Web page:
Cattle and Loveplay

I'm not sure I've ever been as disconnected from popular music as I am now.

Sure in my angsty-est of teenage days there were periods where I only listened to like 4 bands, but I was still largely aware of what the popular kids were dancing to at the time. If anything, knowing the specific machine I was raging against only made me more dedicated to my belief that all of my efforts to keep "real music" alive were vital and important.

Truth be told, I don't have that much of a problem with pop music. Dancy beats and solid hooks work on me just as much as the next guy -- which is probably why I'm kinda addicted to singing along with Cardi B's remix of Bruno Mars' "Finesse" whenever it pops up in my Spotify.

What I have the biggest problem with these days is manufactured music.

What I mean by that is the current glut of generic mid-tempo would-be anthems that get pumped out as the record companies try to chase the latest trend or worse -- take something raw and urban that's really starting to turn heads and then essentially attempt to gentrify it by putting a more palatable face on it and a huge marketing push.

This is by no means a new problem in the music industry, but we're unfortunately living in a time where this seems to be more painfully blatant than it's been in a while.

With the decline of rock and roll as a viable crosscurrent in pop culture, a large section of producer-driven music styled to create hits in both pop and pop country music has all but abandoned their efforts to even hide the formula anymore.

They steal popular tropes and gimmicks from the current cultural crosscurrents (hip-hop, EDM) and then sprinkle them liberally over their proven songwriting templates, knowing that anyone who relies on Pandora, YouTube, or Spotify as their vessel for new discovering new songs is likely to seek out artists similar to those they already like (assisted by the algorithms on each platform dedicated to providing them with available lists whenever possible).

This isn't hating on your favorite artist, it's business. 

The good news is that after a long time of chaos, the very same platforms that the record labels once wanted to kill are becoming their preferred avenue to find their way back to relevance. What better way to maximize the power of the hit single than by making it the potential centerpiece of its own radio station that you can track and analyze endlessly?

After all, how much more proof do you need that everyone loves Post Malone (whoever the hell that is) if Spotify's detailed tracking systems can quantifiably prove that of all eleventy billion songs on the platform across multiple genres that Spotify's over 100 million registered users could access with just a click, they're listening to his song the most in a given week?

All the better though that this is happening on software platforms that aim to house the largest libraries of all the other styles of music in the world too?

All things considered, I think it's the best possible outcome we could have hoped for as listeners.

The thing is though, I still love to discover new music. Which you would think would be super easy given the breadth of these platforms -- and while I do spend a fair amount of time browsing through the suggestions I'm offered and the new artist playlists available, what ends up happening more often than not is the bad part of the bargain that I was just praising above.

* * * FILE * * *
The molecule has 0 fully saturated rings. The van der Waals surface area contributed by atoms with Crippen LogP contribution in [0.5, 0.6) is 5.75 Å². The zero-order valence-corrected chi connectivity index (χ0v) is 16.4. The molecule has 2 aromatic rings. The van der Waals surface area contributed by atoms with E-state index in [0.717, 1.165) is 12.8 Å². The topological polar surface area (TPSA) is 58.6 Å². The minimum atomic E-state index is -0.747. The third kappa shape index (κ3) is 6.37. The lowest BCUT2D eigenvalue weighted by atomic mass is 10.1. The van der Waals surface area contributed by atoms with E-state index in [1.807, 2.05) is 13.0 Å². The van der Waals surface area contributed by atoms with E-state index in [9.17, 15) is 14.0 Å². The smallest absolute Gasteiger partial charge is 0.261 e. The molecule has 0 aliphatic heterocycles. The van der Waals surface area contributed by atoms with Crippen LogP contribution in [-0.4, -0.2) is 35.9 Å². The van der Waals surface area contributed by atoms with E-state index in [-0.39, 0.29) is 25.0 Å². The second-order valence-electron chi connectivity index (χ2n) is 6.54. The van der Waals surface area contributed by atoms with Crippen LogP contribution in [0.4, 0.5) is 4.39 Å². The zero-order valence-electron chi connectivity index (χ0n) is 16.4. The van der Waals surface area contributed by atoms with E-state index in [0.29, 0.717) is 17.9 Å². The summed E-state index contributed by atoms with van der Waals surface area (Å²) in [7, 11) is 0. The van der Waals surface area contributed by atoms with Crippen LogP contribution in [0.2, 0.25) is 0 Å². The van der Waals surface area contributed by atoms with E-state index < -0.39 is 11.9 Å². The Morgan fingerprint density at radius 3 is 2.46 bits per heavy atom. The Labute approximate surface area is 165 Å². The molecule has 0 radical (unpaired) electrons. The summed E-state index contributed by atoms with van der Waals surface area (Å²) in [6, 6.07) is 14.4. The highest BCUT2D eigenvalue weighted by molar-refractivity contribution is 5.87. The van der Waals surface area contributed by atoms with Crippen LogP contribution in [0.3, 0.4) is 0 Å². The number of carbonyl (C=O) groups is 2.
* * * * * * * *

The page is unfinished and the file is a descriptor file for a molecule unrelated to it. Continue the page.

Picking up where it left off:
Spotify's algorithms are so designed to feed me more of what it assumes I like that they'll frequently suggest artists I've already heard of or worse, offer variations on the artist they originally based the suggestion on.

"Oh you like Prince? Then you might also want to try Prince and the Revolution."

Well-intentioned it might be, but that's not really much help. So I tend to find myself seeking out different ways and means to find new music all the time.

Which is why is was so cool to trip across something really interesting and new from an unexpected place. A BBC film critic I really like named Mark Kermode was watching a new movie called Hostiles (which I'm pretty interested to see) and he found himself fascinated by the soundtrack. Particularly some of the ambient textures used to create background noises. Turns out a lot of the soundtrack was created on a unique instrument called a Yaybahar - of which there's apparently only one of in the entire world.

Now a couple of things here -- First and foremost, how cool is that thing!? It's like it's got its own built-in echo chamber. Plus it's like a percussion instrument and two different string instruments combined, just really really cool.

But second, just watching this video I kept thinking to myself -- the guy is playing this unique instrument in what is clearly an upstairs room. All that wood paneling and high ceilings are probably adding to the depth of the sound -- but is it like, an apartment?

Does this guy have downstairs neighbors?

I mean, it is a cool sound and all, but holy crap -- how would you like that noise raining down on you from above while you're trying to sleep? I mean seriously, how much of the haunting sound of this instrument comes from its resonant strings, and how much comes from the dude in the room below him banging a broom handle on the ceiling? How about when two show up to the apartment mailbox at the same time after a long night of "practicing?"

..That's gotta be awkward.

[Now Playing:  Charles Mingus "Orange Was the Color of Her Dress Then Blue Silk" ]